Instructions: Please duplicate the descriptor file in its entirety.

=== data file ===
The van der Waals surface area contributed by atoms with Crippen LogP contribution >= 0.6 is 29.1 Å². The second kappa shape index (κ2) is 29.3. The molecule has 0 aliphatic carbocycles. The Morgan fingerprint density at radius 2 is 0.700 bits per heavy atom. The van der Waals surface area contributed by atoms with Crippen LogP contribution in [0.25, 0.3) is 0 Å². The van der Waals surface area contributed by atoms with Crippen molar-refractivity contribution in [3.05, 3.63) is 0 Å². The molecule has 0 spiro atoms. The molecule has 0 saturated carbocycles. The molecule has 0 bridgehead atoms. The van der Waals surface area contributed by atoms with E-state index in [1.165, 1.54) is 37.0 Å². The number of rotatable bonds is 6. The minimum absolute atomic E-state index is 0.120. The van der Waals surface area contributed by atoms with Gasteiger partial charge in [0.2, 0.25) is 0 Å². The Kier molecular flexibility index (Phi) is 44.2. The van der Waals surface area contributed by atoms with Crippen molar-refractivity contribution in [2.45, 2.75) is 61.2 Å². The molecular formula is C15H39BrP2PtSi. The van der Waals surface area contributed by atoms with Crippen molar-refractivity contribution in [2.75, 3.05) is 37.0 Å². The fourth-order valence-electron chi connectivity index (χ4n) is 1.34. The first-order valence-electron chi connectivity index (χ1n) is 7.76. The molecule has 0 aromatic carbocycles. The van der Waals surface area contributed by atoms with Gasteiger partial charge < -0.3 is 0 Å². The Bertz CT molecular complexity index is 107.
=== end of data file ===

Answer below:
The van der Waals surface area contributed by atoms with Crippen LogP contribution >= 0.6 is 29.1 Å². The second kappa shape index (κ2) is 29.3. The molecule has 0 aliphatic carbocycles. The Morgan fingerprint density at radius 2 is 0.700 bits per heavy atom. The van der Waals surface area contributed by atoms with Crippen LogP contribution in [0.25, 0.3) is 0 Å². The van der Waals surface area contributed by atoms with Crippen molar-refractivity contribution in [3.05, 3.63) is 0 Å². The molecule has 0 spiro atoms. The molecule has 0 saturated carbocycles. The molecule has 0 bridgehead atoms. The van der Waals surface area contributed by atoms with E-state index in [1.165, 1.54) is 37.0 Å². The number of rotatable bonds is 6. The minimum absolute atomic E-state index is 0.120. The van der Waals surface area contributed by atoms with Gasteiger partial charge in [0.2, 0.25) is 0 Å². The Kier molecular flexibility index (Phi) is 44.2. The van der Waals surface area contributed by atoms with Crippen molar-refractivity contribution in [2.45, 2.75) is 61.2 Å². The molecular formula is C15H39BrP2PtSi. The van der Waals surface area contributed by atoms with Crippen molar-refractivity contribution in [2.75, 3.05) is 37.0 Å². The fourth-order valence-electron chi connectivity index (χ4n) is 1.34. The first-order valence-electron chi connectivity index (χ1n) is 7.76. The molecule has 0 aromatic carbocycles. The van der Waals surface area contributed by atoms with Gasteiger partial charge < -0.3 is 0 Å². The Bertz CT molecular complexity index is 107.